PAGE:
Station Eleven
by Emily St. John Mandel (Knopf)

In this genre-blurring dystopian novel, set in the near future, the Georgia Flu becomes airborne the night an actor named Arthur Leander dies during his performance as King Lear. Within months, most of the world’s population has been wiped out. The story presents Arthur’s life in flashbacks and describes how the pandemic affects his friends and ex-wives after his death. Among the survivors is Kirsten, a former child actor with no memory of her first year after the flu. Now in her 20s, she performs Shakespeare with a makeshift family of musicians and actors. Their band is threatened when they accidentally wander into territory controlled by a messianic tyrant. A gorgeous retelling of “King Lear” unfolds through the story of Arthur’s life and Kirsten’s attempt to stay alive in this surprisingly beautiful tale of human relationships amid almost total devastation. — Nancy Hightower
Read about the other books on the list.

See--Six books that most influenced Emily St. John Mandel as a writer.

--Marshal Zeringue

Top ten neo-Victorian novels

Charles Palliser's books include The Quincunx, The Unburied, and Rustication. One of his top ten neo-Victorian novels--books that "don’t merely use the 19th-century setting but exploit readers’ knowledge of the fiction of that period"--as shared at the Guardian:
Mary Reilly by Valerie Martin

This takes the form of a journal kept by a young servant-girl working for a kindly doctor in late 19th-century London. The girl is naive and trusting and only gradually does the reader start to work out who the doctor is, and what is really going on. Without giving too much away, I can say that this is a sly and thoughtful “revisiting” of a classic text of the period that succeeds in generating new insights into a story that has become iconic. It brings a fresh psychoanalytical perspective to a text which has inspired many post-Freudian narratives in literature and film.
Read about the other entries on the list.

--Marshal Zeringue

Thursday, December 11, 2014

The ten best adventure novels from 1965

At Boing Boing, Joshua Glenn tagged the ten best adventure novels from 1965, including:
Sol Yurick’s hunted-man adventure The Warriors.

After an assembly of New York gangs devolves into chaos, the Coney Island Dominators, a black/Hispanic gang of murderers and rapists, must trek home from the Bronx — all the while defending their thuggish sense of manhood — through gang turfs. It’s loosely based on Xenophon’s Anabasis (c. 370 BC), which recounts the travails of Greek mercenaries betrayed and stranded deep within enemy territory. The Warriors was adapted into a cult 1979 movie of that title.
Read about the other entries on the list.

--Marshal Zeringue

Wednesday, December 10, 2014

Seven great books for people who love "Modern Family"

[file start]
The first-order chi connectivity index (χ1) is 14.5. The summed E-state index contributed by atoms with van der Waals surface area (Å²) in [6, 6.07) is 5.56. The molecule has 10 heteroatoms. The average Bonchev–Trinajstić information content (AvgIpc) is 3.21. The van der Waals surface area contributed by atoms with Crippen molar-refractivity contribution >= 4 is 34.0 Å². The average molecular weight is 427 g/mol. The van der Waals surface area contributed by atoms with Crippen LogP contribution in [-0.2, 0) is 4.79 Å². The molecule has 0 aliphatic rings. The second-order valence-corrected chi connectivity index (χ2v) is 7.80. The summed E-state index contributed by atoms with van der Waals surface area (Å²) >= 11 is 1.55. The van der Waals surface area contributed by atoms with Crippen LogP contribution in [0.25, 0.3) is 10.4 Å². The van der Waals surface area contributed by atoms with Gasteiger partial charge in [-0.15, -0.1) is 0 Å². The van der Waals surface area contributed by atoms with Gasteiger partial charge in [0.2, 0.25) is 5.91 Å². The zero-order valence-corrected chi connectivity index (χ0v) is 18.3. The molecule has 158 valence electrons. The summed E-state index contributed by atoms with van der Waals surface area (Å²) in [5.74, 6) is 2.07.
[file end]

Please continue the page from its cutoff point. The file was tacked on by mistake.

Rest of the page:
At The Barnes & Noble Book Blog, Chrissie Gruebel tagged seven great books for people who love Modern Family, including:
Where’d You Go, Bernadette, by Maria Semple

Families are chaos! Families are crazy! But no matter what, families forgive each other—at least in books and movies and TV shows designed to make us feel good about our lives. Right now, you might be thinking to yourself: “How do I know this novel is funny? How can I be SURE? Because if I’m giving this book to someone, I’m staking my reputation on its ability to inspire laughter and good feels.” Well, Maria Semple wrote for Arrested Development, Mad About You, and Saturday Night Live, so you can feel confident she’s got the funny thing covered.
Read about the other books on the list.

Where’d You Go, Bernadette is among Charlotte Runcie's ten best bad mothers in literature, Joel Cunningham's seven notable epistolary novels and Chrissie Gruebel's five top books for readers inspired by Nora Ephron.

--Marshal Zeringue

The Washington Post's five best science fiction/fantasy books of 2014

Nancy Hightower tagged the Washington Post's five best science fiction/fantasy books of 2014, including:
A DARKLING SEA
by James L. Cambias (Tor)

You’ve probably never rooted for giant lobsters before, but when science fiction meets ethnography in “A Darkling Sea,” you will. This witty, erudite novel chronicles the expedition of a scientific team studying lobsterlike inhabitants in the icy seas of the planet Ilmatar. The scientists have won permission for this study from the Sholen, six-limbed, extraterrestrial creatures who forbid any human interaction with the Ilmatarans. But then a self-serving media big-shot with the diving team gets too close while observing his subject. An epic battle results in heavy casualties, but the novel ends with the deep, hopeful yearning we have to explore the mysteries of all creatures and worlds around us.
Read about the other books on the list.

My Book, The Movie: A Darkling Sea.

--Marshal Zeringue

Tuesday, December 9, 2014

Top ten coming of age stories

John Corey Whaley is the author of Where Things Come Back and Noggin. At the Guardian he tagged ten "absolutely genius, life-changing coming of age books for teens," including:
The Giver by Lois Lowry

The ultimate story of individuality in the face of conformity – I think everyone reads this book in school for a very good reason. And, despite the dystopian setting and futuristic sway, I think Lowry paints a simple, but elegant portrait of teenage angst in this book, exploring that early adolescent confusion about the real world that some coming of age stories skip over.
Read about the other entries on the list.

The Giver made Shaun Byron Fitzpatrick's list of thirteen top, occasionally-banned YA novels, Guy Lodge's list of ten of the best dystopias in fiction, film, art, and television, Joel Cunningham's list of six great young adult book series for fans of The Hunger Games, and Lauren Davis's top ten list of science fiction’s most depressing futuristic retirement scenarios.

Read--Coffee with a Canine: Lois Lowry & Alfie.

--Marshal Zeringue